29 July 2010

Finding the Father by Searching for the Sons

I've had yet another experience reinforcing the necessity of researching entire families when presented with problem areas in research. It was one of those experiences that underscores all the research rules you learn when first entering genealogy (look at neighboring families in the census, research witnesses to documents, etc.)... those rules that I have, for the most part, stuck to, but some of which have fallen by the wayside in the general forward thrust of everyday research.

Such was the situation when I was trying to establish the death place and date for my GGGG-Grandfather, Robert May.

Good things happened for me when I searched the Sons of Union Veterans grave database. I had been researching Robert, and since I didn't (and still don't) have a firm birthdate for him, I was unsure about his potential Civil War service. I decided to check the SUV database on a whim, even though I estimated he was probably too old for service.

Finding results on Robert null, I tried a general May search, and found listed therein R. R. May, of San Jose, CA, my GGG-Grand Uncle! I had written about Richard recently in my post The Veteran Who Never Served, so finding that he had military designation for his burial was interesting enough, but I had been unable to find his death date until this time, so was happy to get a lead. I could have shrugged my shoulders and filed away the information without following up on it--after all, Richard, though interesting, is "only" a GGG-Granduncle, and not my direct ancestor. I could have re-focused my effort to find Richard's father Robert, and left the lead on Richard for another day.

Luckily for me, the May family is part of a very minute and detailed research project I am undertaking, in which I am truly taking the time to "do it right" and scrutinize each iota of information and follow each and every lead for everyone in the family group. With the information from the database I was able to call his cemetery of burial in San Jose (Oak Hill Memorial Park), which kindly mailed me information on his burial. Imagine my joy when I found out that Richard was buried with five other relatives, including his father, Robert May! According to information from the cemetery, Robert died in San Jose at the age of 91, on 29 March 1897. He was buried with his son, Richard, his daughter-in-law, Marion P. (Gould) May, two of his grandchildren, and a great-grandson-in-law.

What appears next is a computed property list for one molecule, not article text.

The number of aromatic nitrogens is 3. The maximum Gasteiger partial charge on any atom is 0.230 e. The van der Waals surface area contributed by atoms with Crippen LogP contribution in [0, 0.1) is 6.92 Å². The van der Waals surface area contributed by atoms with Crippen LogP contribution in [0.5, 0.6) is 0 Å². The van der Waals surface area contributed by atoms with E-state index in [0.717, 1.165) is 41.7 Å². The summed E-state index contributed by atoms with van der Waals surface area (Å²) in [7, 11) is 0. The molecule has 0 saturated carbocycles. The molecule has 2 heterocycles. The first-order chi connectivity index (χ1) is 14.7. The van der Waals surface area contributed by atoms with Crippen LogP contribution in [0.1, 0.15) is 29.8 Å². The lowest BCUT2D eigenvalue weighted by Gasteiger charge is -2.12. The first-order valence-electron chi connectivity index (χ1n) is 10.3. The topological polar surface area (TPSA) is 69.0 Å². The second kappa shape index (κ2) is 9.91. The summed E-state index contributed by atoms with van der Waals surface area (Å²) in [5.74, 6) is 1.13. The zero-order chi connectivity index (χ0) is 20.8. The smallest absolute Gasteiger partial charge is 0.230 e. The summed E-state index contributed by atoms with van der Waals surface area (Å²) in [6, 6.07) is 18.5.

I was lucky enough to stop by the cemetery when I was in San Jose recently, and visited the gravesite. I found the spot where my relatives were buried, but unfortunately, aside from Richard May's headstone, the lot only held some depressions in the grass to mark the other burials:

I have a death certificate for Robert May on order from the Santa Clara Recorder's office, which should (hopefully) arrive soon.

Taking information from the cemetery, I was also able to locate an obituary for Robert in the SF Call, 31 March 1897, page 4:
San Jose, Cal., Mar 30- Robert May, an old resident of this city, died at the home of his son, Robert R. [sic] May, last evening. He was 92 years of age and a native of England. He came to the United States in 1837, and twenty-five years ago arrived in California. May leaves two daughters and six sons, the youngest of whom is fifty years of age.

The news that Robert had died in San Jose was interesting, since as of the 1880 census he was still in Stanislaus county, where he had been since at least 1870. I had checked death records, wills and cemetery transcriptions for Robert in that county, and was frustrated to not find any evidence of death.

MOST frustrating of all? Upon re-reading a biography of one of Robert's other sons, I saw that the biography had said, explicitly that Robert had died in San Jose in 1900. While the year was off, I am still left unimpressed with my research skills, in that I didn't take the lead and run with it, and request a record search of Santa Clara death records as soon as I had read the biography! (And I don't want to be vindicated by having the death record not found... Please genealogy G*ds, don't let that happen!)

In all, it has been a major lesson for me in the merits of taking the time to discover all you can about associated family members, and not ignoring them in the pursuit of direct-ancestor glory. It seems totally basic, totally rudimentary, totally elementary, yet so incredibly easy for me to forget!

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